By X. Karmok. Chadron State College.

Considering she has a history of hypertension in a previous pregnancy cheap coumadin 2mg on line, high blood pressure on presentation coumadin 5mg with amex, severe headache purchase line coumadin, and history of generalized tonic-clonic seizure, she most likely has eclampsia and should first be stabilized. She will need magnesium sulfate and delivery of her baby but first she must be stabilized. This patient has severe preeclampsia since her systolic blood pressure is > 160 mm Hg and she has 2+ proteinuria. She is appropriately treated with magnesium sulfate, which has a narrow therapeutic index. Toxic levels of magnesium sulfate can cause decreased deep tendon refexes and respiratory depression to the point of respiratory compromise and death. In the event of magnesium toxicity, the magnesium should be stopped and then the patient should receive calcium gluconate. Since her blood pressure is <160/1 10 mm Hg, she has gestational hypertension and not severe gestational hypertension. Moderate preeclampsia not only has an ele­ vated blood pressure, but also involves proteinuria. The treatment of gestational hypertension involves weekly antepartum monitoring of the mother and the fetus. Hydralazine and labetalol are used for severe hypertension but are not used for hypertension <160/1 10 mm Hg. Women with gestational hypertension are accustomed to this elevated blood pressure, and decreasing their blood pressure to normal may cause hypoperf­ sion of vital organs such as the placenta and the brain. Magnesium sulfate is administered for seizure prophylaxis and is usually not given until the blood pressure is >160/1 10 mm Hg or the patient is experiencing signs of organ dys­ fnction including headache, changes in vision, oliguria, or right upper quad­ rant pain. This diagnosis cannot be made based on a single seizure, even ifanticonvulsant treatment is administered. She developed acute pyelonephritis and was hospitalized on intravenous antibiotic treatment the previ­ ous day. The patient was doing well until this morning, when she complained of acute and progressive shortness of breath. Thus this patient has significant acidosis and is retaining2 C0 • The other factor involves monitoring the fetal status and developing a2 delivery plan if needed. To describe the considerations of management of the critically ill patient who is pregnant. Describe the methods of monitoring fetal status and considerations for fetal intervention in the critically ill patient. The patient was admitted for acute pyelonephritis 1 day pre­ viously and has developed acute respiratory failure leading to being intubated and placed on the ventilator. Pregnancy is associated with physiological alterations in respiratory system, leading to a primary respiratory alkalosis and par­ tially compensated metabolic acidosis. Likewise, the normal Pco in pregnancy is 30 mm Hg due to the increased minute ventila­2 tion. A bedside ultrasound to assess for gestational age and fetal weight is important to establish whether the fetus is viable. In general, 24 to 26 weeks is con­ sidered to be the lower limits of viability, that is, survival of the baby if delivered. If the fetus is considered potentially viable, then discussion with the patient and fam­ ily is important to establish whether cesarean intervention for fetal interest would be considered for persistent fetal bradycardia. Additionally, a delivery plan should be established; for instance, should the patient go into preterm labor, whether the delivery would be vaginal or cesarean. This lateral change in heart position can be misinterpreted on chest x-ray as cardiomegaly. Other changes in the structure of the heart resemble those found as a result of physical training. Heart rate begins to rise in the first trimester and continues to rise until it peaks at 15 to 20 beats above normal at 34 weeks. It is highest in the knee-chest and lateral recumbent positions and lowest in the supine position (some 30% lower). Late in pregnancy, because of the development of a dilated paravertebral collateral circulation, venous return from the lower extremities is maintained in the supine position even when the vena cava is completely occluded by the pregnant uterus. This may rep­ resent a failure of those women to develop an adequate paravertebral collateral system. It gradually rises until term but even then remains approxi­ mately 20% lower than prior to pregnancy. This phenomenon is thought to be a direct efect of progesterone on the smooth muscle in the capillary beds, and increased levels ofcirculating nitric oxide and cyclic adenosine monophosphate also play a role. Consequently2 2 edema, hemorrhoids, varicose veins, and an increased risk of deep vein thrombosis are common. It is often dificult to distinguish between the signs and symptoms caused by phys­ iologic adaptations to pregnancy and those oftrue cardiac disease. S1 becomes louder by the end of the first trimester, and 90% of pregnant women will develop an Sy Systolic ejection murmurs along the left sternal border develop in more than 90% of pregnant women, and is thought to be caused by increased blood fow across the pulmonic and aortic valves. Respiratory System Because of increased hyperemia and estrogen levels, the nasopharyngeal mucosa becomes edematous and irritated. Nasal stufiness, epistaxis, and nasal polyps occur fequently during pregnancy, and resolve spontaneously postpartum. Due primarily to change in the size and shape of the chest cavity, the following alterations in lung capacities are seen: 1. Functional residual capacity-decreased 20% During pregnancy, increased levels ofprogesterone cause a state of relative hyper­ ventilation, resulting in a chronic respiratory alkalosis. This relatively low Pco in2 the pregnant mother is beneficial in clearing C0 from the fetal circulation. Since at mid-pregnancy the plasma volume increases more than that of red blood cell mass, there appears a transient physiologic anemia of pregnancy. A gradual decline in platelets has been observed throughout pregnancy, 3 but 98% of pregnant women will have platelet counts of > 116,000/mm • Values below this should be evaluated for causes of thrombocytopenia.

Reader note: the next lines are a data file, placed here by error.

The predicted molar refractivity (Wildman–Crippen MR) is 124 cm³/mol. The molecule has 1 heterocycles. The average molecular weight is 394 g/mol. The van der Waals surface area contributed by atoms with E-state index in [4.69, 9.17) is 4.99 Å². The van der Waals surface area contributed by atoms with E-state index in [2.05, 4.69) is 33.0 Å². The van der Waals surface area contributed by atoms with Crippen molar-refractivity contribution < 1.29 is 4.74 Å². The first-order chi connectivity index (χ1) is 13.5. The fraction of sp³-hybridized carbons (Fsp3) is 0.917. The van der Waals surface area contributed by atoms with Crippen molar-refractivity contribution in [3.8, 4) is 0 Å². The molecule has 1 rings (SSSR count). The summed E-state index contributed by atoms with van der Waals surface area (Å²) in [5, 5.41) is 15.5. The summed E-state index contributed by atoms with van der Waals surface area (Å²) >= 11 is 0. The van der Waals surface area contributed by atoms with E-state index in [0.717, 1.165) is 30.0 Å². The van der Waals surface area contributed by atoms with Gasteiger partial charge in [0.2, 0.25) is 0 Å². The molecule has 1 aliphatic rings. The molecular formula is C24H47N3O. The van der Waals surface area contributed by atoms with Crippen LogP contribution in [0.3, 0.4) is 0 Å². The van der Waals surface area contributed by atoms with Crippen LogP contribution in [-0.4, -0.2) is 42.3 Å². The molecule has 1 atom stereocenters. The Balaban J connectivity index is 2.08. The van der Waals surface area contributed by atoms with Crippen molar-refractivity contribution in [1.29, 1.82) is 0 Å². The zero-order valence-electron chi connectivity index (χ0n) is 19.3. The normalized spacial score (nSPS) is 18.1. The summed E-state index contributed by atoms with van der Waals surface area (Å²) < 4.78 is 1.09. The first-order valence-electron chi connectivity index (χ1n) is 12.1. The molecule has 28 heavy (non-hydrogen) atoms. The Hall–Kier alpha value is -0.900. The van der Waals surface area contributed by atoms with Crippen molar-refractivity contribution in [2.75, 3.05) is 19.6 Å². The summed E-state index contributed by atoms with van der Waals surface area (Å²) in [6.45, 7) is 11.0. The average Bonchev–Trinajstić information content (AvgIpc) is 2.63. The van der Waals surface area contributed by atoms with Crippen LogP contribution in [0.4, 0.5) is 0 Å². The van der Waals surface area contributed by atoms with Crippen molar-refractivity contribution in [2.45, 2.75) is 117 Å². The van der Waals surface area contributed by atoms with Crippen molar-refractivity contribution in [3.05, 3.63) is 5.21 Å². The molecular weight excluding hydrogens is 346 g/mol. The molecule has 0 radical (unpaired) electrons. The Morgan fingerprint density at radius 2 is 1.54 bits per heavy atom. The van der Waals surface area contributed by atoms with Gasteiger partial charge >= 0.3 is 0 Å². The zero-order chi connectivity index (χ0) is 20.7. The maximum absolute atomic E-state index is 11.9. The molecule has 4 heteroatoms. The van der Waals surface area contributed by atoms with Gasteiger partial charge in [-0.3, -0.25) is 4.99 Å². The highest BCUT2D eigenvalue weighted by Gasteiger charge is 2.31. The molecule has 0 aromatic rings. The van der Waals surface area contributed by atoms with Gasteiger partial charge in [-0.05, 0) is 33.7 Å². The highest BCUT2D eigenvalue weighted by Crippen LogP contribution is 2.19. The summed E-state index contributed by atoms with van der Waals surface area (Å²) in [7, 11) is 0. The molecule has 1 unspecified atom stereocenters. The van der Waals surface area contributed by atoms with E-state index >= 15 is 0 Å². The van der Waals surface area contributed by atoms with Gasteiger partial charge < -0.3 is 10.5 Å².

Other common hereditary haemolytic anaemia—HbE disease purchase coumadin american express, thalassaemia E disease (double heterozygous) generic coumadin 5mg with amex. Case 07: Macrocytic Anaemia A 50-year-old woman presented with weakness and anorexia for 3 months purchase coumadin 1mg line. A: As follows: • Megaloblastic anaemia (as a result of vitamin B12 or folic acid defciency). A: As follows: • If macrocytosis is associated with megaloblasts in bone marrow: The diagnosis is megaloblas- tic anaemia. Most common cause is megaloblastic anaemia as a result of vitamin B12 or folic acid defciency. Case 08: Leukemoid Reaction A 60-year-old woman presented with fever, cough and weight loss. She was suffering from breast cancer, which was treated by mastectomy and chemotherapy. Leukemoid reaction means that the peripheral blood profle resembles leukaemia, but there is no leukaemia. Causes of lymphatic leukemoid reaction are viral (infectious mononucleosis, cytomegalovirus infection, measles, chickenpox), whooping cough and, rarely, tuberculosis and carcinoma. Case 09: Leucoerythroblastic Anaemia A 65-year-old woman presented with pain in the epigastrium, loss of appetite, fever, generalized body ache, night sweating, occasional headache, dizziness and weight loss for 3 months. Trephine biopsy is needed, which shows increased megakaryocyte, increased reticulin and fbrous tissue. In any elderly patient with a huge splenomegaly and leucoerythroblastic blood profle, the likely cause is myelofbrosis. Myelofbrosis is a disorder of an unknown cause, characterized by bone marrow fbrosis, extramedullary haemopoiesis and leucoerythroblastic blood profle as a result of neoplastic proliferation of primitive stem cells. Three years later, the patient presented with complaints of severe weak- ness, loss of weight, lethargy, epistaxis and pain in the left upper abdomen. The consequence of these changes is a mixture of initial thrombosis, followed by bleeding tendency as a result of consumption of coagulation factors and fbrinolytic activity. Case 02: Emphysema A woman of 42 years, housewife, had been suffering from breathlessness, occasional dry cough and weight loss for 2 years. The aforementioned symptoms associated with hypercalcaemia and nephrocalcinosis indicate hyperparathyroidism. It may be primary (as a result of adenoma, hyperplasia or carcinoma of the parathyroid), secondary (chronic renal failure, malabsorption, rickets or osteomalacia) or tertiary (autonomous from secondary). The clinical details given in the stem usually contain the information that you need to separate the correct option from the distracter(s). Double check the question again to make sure you haven’t missed a subtle fact and that you’ve interpreted the situation correctly. You will need some knowledge of the psychology of parenting (clinical knowledge gained from reading textbooks) and you will need to be aware of child protection issues and safety concerns (ethics and law). Applying your skills/experience, knowledge, and attitudes you can correctly select the answer E – ignore the child until it stops screaming – which will ensure that you fnish your shopping and avoid child protection services. Each option may be used more than once or not at all, that is, it is possible that one of the options could be the correct answer for two of the questions. If the list of options looks a bit unusual, the reason for this is that the committee writes many more questions to go with each option list so that there is a large bank of questions available looking at various aspects of a clinical scenario. An unusual option may belong to another question on the bank, so don’t fall into the trap of assuming that because it’s an unusual option that you hadn’t thought of, then it must be the correct answer. Remove the child to a safe place These options initially all look plausible and very similar, however if you refect on your reading of parenting manuals (textbooks) you will recall that bribing with sweets will set up a vicious cycle resulting in worsening behaviour, and your experience tells you that a toddler in a full-blown tantrum is not distract- ible. Leaving the store rewards bad behaviour, and if you review carefully the scenario it’s hard to imagine a supermarket as being a particularly dangerous place (experience) unless you ‘overthink’ the question and imagine the child to be next to an unstable display of baked bean cans or something similar. The message here is: carefully assess the information given but don’t read complexity into the scenario where there is none. In the actual examination, you can use the question booklet to write on and make notes (as it is not read when it is returned to the College), but you must transfer your answers to the computer-marked sheet before the examination fnishes. The risk of leaving gaps on the answer sheet as you progress through the examination is that you might incorrectly transcribe your answers and lose marks when your answers were originally correct. You are supplied with an eraser to make corrections, and you must be very careful when you’ve fnally chosen your answers to make sure that you complete the answer sheet correctly. The examiners try hard to avoid predictable patterns when selecting the ques- tions. Great care is also taken to avoid questions that have ‘always’ or ‘never’ as these are obviously incorrect given the nature of clinical medicine. If a question looks like an ‘always or never’ scenario, re-read it as you may have missed a crucial part of the question. These facts are unlikely to be the topic of your ward rounds, handovers, or refective practice sessions so it really does pay to revise. Each examination diet is blueprinted to ensure that all areas of the syllabus are covered, so the best advice is to ensure that you have covered the whole syl- labus in your reading and revision, rather than trying to ‘spot’ questions. In addition to the textbooks you used as an undergraduate, there are sev- eral books on the market covering issues relevant to women’s health in general practice, and we suggest that you also access specifc texts on contraception and genitourinary medicine. We have provided a list of websites where you will fnd helpful information about some topics that could come up in the examina- tion, and although this list is not exhaustive, we think you will fnd that the websites contain interesting revision material. Doing exam questions is a very good way to revise, and it is highly recom- mended that you re-read a topic where your score is disappointing – you will be even more disappointed if it comes up in the examination and you have neglected to revisit that topic and top up your knowledge. Whilst you are revising, don’t forget to eat, sleep, and relax too – all these things will improve your performance! To pass the exam reading and revision is required, but understanding the style of questions and practising questions will improve your chance of success. Learning Outcomes This module covers history taking; clinical examination and investigation; note keeping; legal issues relating to medical certifcation; time management and decision making; communication; and ethics and legal issues. It is easy to set clinical questions on history, examination, or investigation, but quite a challenge to set written questions to test the other areas.